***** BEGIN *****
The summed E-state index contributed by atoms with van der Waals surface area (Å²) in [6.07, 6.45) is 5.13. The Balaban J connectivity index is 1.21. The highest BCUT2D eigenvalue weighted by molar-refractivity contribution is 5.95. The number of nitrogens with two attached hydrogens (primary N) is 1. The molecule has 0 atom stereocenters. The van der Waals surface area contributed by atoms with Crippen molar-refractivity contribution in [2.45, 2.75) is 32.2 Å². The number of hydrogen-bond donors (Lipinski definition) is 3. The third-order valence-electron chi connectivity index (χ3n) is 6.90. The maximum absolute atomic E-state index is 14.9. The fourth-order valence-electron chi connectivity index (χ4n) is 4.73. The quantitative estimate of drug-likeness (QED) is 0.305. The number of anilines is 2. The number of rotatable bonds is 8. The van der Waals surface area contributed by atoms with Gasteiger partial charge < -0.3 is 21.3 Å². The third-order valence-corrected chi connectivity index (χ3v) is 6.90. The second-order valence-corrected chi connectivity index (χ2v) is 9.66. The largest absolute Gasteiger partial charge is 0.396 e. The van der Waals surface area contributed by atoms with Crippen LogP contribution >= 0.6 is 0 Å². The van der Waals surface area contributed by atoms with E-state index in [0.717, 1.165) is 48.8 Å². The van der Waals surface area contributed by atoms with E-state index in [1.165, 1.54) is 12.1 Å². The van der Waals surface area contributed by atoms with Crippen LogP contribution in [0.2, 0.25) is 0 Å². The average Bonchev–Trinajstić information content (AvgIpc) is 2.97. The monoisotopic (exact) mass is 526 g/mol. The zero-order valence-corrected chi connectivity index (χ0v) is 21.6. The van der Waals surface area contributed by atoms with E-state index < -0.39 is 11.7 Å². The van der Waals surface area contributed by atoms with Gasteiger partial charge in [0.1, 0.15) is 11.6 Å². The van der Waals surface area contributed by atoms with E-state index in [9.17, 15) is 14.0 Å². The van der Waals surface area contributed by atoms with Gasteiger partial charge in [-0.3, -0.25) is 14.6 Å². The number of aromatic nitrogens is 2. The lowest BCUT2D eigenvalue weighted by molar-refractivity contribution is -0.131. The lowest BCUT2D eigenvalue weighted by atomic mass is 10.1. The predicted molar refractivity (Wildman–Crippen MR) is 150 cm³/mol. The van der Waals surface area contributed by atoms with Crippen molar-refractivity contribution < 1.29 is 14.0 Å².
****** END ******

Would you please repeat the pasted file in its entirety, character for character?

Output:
The summed E-state index contributed by atoms with van der Waals surface area (Å²) in [6.07, 6.45) is 5.13. The Balaban J connectivity index is 1.21. The highest BCUT2D eigenvalue weighted by molar-refractivity contribution is 5.95. The number of nitrogens with two attached hydrogens (primary N) is 1. The molecule has 0 atom stereocenters. The van der Waals surface area contributed by atoms with Crippen molar-refractivity contribution in [2.45, 2.75) is 32.2 Å². The number of hydrogen-bond donors (Lipinski definition) is 3. The third-order valence-electron chi connectivity index (χ3n) is 6.90. The maximum absolute atomic E-state index is 14.9. The fourth-order valence-electron chi connectivity index (χ4n) is 4.73. The quantitative estimate of drug-likeness (QED) is 0.305. The number of anilines is 2. The number of rotatable bonds is 8. The van der Waals surface area contributed by atoms with Gasteiger partial charge < -0.3 is 21.3 Å². The third-order valence-corrected chi connectivity index (χ3v) is 6.90. The second-order valence-corrected chi connectivity index (χ2v) is 9.66. The largest absolute Gasteiger partial charge is 0.396 e. The van der Waals surface area contributed by atoms with Crippen LogP contribution >= 0.6 is 0 Å². The van der Waals surface area contributed by atoms with E-state index in [0.717, 1.165) is 48.8 Å². The van der Waals surface area contributed by atoms with E-state index in [1.165, 1.54) is 12.1 Å². The van der Waals surface area contributed by atoms with Crippen LogP contribution in [0.2, 0.25) is 0 Å². The average Bonchev–Trinajstić information content (AvgIpc) is 2.97. The monoisotopic (exact) mass is 526 g/mol. The zero-order valence-corrected chi connectivity index (χ0v) is 21.6. The van der Waals surface area contributed by atoms with E-state index < -0.39 is 11.7 Å². The van der Waals surface area contributed by atoms with Gasteiger partial charge in [0.1, 0.15) is 11.6 Å². The van der Waals surface area contributed by atoms with E-state index in [9.17, 15) is 14.0 Å². The van der Waals surface area contributed by atoms with Gasteiger partial charge in [-0.3, -0.25) is 14.6 Å². The number of aromatic nitrogens is 2. The lowest BCUT2D eigenvalue weighted by molar-refractivity contribution is -0.131. The lowest BCUT2D eigenvalue weighted by atomic mass is 10.1. The predicted molar refractivity (Wildman–Crippen MR) is 150 cm³/mol. The van der Waals surface area contributed by atoms with Crippen molar-refractivity contribution < 1.29 is 14.0 Å².